How crooks try to hook you into scam hotel bookings
Pay attention or pay the price. That’s the bottom line on an online hotel-booking scam that’s recently caught the attention of a U.S. senator who has asked the Federal Trade Commission to look into these insidious schemes.
This isn’t a new hoax, but it has recently come to the attention of Sen. Chuck Grassley (R-Iowa), who has expressed his concerns in a letter to the FTC. In it, he noted that duplicitous third-party booking sites, which dress themselves up to look like legitimate sites, get people to book.
If they get rooms — and they often don’t — consumers who arrive at the hotels may not have the amenities they requested or, worse, necessities such as a handicapped-accessible facilities.
And, most critically, their payment details may have been exposed.
The FTC could not provide me with information on what steps it might take to address the concerns Grassley outlined.
But the issue represents a huge threat to the consumer.
“In North America, about 480 hotel bookings are made online every minute,” said Maryam Cope, vice president of governmental affairs at the American Hotel & Lodging Assn., whose figures show that about 2.5 million bookings a year may be affected.
The scam involves many variations on “phishing,” designed to get you to divulge personal information. Most familiar is the email that tells you about a great deal on hotel rooms. All you have to do is click a link. (Don’t.)
Or you might search for “hotel rooms in XYZ City” and up pops a site that looks like the site of a chain you know and trust — but it isn’t that site. You’re busy so you don’t notice that something is not quite right. (Are there extra words in the URL? A legitimate site is usually ItsName.com.)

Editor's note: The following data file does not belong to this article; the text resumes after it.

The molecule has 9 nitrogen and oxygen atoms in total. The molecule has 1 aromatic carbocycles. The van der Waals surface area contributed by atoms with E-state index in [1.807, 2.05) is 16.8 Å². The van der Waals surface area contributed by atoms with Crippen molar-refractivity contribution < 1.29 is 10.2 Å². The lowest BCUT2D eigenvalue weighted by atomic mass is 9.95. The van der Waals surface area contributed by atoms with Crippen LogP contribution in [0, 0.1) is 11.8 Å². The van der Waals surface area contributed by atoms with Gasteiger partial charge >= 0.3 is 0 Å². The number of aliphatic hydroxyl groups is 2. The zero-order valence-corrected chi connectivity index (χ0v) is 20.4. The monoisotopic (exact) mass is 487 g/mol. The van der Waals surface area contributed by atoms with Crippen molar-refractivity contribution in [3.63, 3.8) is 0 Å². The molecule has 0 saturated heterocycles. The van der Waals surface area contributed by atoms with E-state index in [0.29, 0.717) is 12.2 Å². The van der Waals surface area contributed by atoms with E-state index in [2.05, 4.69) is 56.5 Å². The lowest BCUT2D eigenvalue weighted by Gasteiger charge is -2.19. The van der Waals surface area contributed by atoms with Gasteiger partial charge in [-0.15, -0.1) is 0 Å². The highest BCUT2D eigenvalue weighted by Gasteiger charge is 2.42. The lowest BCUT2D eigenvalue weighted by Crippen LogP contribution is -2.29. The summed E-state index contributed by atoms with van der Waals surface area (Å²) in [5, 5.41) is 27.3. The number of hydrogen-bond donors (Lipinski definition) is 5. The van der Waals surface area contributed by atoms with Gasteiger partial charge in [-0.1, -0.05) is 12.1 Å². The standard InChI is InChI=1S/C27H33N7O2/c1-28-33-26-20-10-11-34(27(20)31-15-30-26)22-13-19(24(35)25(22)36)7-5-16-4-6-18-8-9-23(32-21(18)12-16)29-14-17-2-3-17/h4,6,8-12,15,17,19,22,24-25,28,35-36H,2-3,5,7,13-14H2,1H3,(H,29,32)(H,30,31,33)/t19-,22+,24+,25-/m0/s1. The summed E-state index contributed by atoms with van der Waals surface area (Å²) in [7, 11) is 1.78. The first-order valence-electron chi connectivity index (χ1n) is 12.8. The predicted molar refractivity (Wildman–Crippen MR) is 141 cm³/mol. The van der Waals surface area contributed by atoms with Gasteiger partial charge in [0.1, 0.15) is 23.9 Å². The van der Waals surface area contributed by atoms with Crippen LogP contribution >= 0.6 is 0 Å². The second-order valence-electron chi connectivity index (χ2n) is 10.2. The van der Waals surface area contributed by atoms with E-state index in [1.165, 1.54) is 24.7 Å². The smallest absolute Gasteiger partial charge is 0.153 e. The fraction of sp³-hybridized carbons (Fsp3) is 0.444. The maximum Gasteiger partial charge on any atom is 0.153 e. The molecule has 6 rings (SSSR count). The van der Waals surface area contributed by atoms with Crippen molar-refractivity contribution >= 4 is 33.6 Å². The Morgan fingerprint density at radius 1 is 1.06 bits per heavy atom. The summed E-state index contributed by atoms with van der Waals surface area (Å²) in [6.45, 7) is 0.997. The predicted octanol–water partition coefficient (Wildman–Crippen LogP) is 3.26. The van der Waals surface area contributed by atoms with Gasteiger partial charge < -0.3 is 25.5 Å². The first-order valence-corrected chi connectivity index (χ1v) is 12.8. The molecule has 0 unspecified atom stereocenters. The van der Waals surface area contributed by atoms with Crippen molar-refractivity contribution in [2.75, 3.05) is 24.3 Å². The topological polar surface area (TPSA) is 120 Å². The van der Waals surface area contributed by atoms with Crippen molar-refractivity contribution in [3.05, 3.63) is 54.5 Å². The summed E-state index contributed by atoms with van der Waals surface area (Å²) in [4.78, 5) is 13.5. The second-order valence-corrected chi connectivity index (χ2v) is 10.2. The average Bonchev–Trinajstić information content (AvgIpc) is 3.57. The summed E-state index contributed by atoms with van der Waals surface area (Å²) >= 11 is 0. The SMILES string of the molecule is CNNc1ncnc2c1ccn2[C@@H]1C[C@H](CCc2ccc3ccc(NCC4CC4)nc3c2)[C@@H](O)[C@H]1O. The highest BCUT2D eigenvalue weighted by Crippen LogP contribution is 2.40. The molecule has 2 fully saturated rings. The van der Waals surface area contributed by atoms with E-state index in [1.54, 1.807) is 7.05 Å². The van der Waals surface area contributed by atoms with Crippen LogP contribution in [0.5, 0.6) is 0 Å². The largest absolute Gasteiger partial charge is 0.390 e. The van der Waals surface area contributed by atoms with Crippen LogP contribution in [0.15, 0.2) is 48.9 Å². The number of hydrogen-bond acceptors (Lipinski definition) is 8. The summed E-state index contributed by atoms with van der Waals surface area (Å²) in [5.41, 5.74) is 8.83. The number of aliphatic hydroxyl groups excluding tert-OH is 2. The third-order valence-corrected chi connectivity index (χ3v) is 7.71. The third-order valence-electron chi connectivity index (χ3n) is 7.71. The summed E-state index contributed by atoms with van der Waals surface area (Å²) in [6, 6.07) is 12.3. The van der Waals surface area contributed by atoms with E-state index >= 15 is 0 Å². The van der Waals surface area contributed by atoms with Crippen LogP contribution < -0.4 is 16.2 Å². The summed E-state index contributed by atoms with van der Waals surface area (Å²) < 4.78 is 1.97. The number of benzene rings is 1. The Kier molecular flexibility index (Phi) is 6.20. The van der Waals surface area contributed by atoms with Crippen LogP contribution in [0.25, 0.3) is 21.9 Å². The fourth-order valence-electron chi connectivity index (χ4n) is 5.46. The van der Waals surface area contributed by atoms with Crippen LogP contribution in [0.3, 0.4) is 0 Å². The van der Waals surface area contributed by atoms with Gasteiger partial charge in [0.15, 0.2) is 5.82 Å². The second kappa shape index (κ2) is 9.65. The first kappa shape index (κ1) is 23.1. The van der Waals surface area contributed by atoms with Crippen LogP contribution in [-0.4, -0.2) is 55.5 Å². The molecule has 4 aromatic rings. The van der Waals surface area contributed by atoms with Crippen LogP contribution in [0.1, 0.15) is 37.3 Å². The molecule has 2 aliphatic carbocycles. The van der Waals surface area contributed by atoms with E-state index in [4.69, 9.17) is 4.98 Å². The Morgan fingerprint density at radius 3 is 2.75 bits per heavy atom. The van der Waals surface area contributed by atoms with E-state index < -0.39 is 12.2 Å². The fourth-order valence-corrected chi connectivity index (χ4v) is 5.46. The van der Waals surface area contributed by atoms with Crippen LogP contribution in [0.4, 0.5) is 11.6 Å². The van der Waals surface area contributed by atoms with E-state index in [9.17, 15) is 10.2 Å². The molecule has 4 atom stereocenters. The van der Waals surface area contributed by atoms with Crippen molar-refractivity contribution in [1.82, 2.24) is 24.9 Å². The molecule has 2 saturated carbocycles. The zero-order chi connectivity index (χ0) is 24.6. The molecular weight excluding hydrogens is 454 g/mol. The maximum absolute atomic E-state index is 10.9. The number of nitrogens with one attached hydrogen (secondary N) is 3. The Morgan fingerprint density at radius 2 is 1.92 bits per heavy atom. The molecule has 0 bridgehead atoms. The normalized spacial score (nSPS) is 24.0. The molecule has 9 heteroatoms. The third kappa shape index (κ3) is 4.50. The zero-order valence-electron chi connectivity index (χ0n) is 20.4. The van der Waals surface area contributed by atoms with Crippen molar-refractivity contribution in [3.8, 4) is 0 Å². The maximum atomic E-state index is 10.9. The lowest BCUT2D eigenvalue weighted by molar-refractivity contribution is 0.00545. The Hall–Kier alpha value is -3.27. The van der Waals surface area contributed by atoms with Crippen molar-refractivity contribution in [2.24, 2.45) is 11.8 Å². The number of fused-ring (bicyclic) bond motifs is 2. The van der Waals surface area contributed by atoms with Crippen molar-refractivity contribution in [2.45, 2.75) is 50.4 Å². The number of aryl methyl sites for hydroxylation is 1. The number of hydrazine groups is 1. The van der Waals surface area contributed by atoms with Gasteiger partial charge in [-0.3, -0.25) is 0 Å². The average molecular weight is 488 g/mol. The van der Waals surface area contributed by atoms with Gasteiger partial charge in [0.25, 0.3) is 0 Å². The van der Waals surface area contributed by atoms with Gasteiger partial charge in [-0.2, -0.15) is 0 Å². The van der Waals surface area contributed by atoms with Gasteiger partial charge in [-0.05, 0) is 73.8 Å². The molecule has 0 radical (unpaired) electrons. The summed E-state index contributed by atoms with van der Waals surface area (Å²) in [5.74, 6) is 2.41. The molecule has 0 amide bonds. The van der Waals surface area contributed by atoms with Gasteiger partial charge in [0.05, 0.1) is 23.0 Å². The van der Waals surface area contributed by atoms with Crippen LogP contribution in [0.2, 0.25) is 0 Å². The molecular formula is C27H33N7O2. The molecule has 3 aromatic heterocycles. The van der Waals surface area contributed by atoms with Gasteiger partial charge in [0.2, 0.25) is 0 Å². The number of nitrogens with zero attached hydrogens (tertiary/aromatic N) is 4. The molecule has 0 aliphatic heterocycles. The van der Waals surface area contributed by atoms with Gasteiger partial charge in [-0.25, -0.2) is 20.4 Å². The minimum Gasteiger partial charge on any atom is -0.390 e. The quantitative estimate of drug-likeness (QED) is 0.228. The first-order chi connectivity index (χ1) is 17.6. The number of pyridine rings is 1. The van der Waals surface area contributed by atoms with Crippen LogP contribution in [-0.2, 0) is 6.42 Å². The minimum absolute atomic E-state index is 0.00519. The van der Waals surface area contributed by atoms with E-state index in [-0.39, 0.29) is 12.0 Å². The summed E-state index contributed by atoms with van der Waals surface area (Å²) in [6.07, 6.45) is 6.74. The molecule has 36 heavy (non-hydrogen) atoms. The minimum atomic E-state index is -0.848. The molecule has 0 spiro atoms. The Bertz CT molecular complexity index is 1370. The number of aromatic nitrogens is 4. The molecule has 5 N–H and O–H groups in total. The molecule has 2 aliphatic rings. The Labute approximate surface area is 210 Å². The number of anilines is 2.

Or a hot tip could come through social media. “It’s taking advantage of trust,” said Scott Olson, vice president of product for Iovation, a device-based fraud intelligence company. (Would your friend recommend a hotel chain? Really? Think about getting more interesting friends.)
The crooks are becoming increasingly sophisticated, tech and travel experts say.
“It’s easy for someone to ‘skin’ another company’s website to create a phishing website,” said Henry Harteveldt, founder of Atmosphere Research and a travel analyst. The bad guys are “basically taking the look and feel and copying, in some cases with an alarming amount of accuracy.” But, he added, there’s “no real content, no real functionality.... All [the site is] doing is capturing your personal information.”
These phony sites are especially hard to detect on mobile devices, whether smartphone or tablet, on which the type tends to be smaller or harder to read. Thus you may not notice that there’s something fishy about the URL, which may include another name along with the legitimate hotel name.
That’s alarming because mobile represents about a quarter of travel bookings, said Umar Riaz, managing director of the hospitality and travel services practice at Accenture, a management consulting firm.
One saving grace, Riaz said: You’re more apt to use a legitimate app on mobile.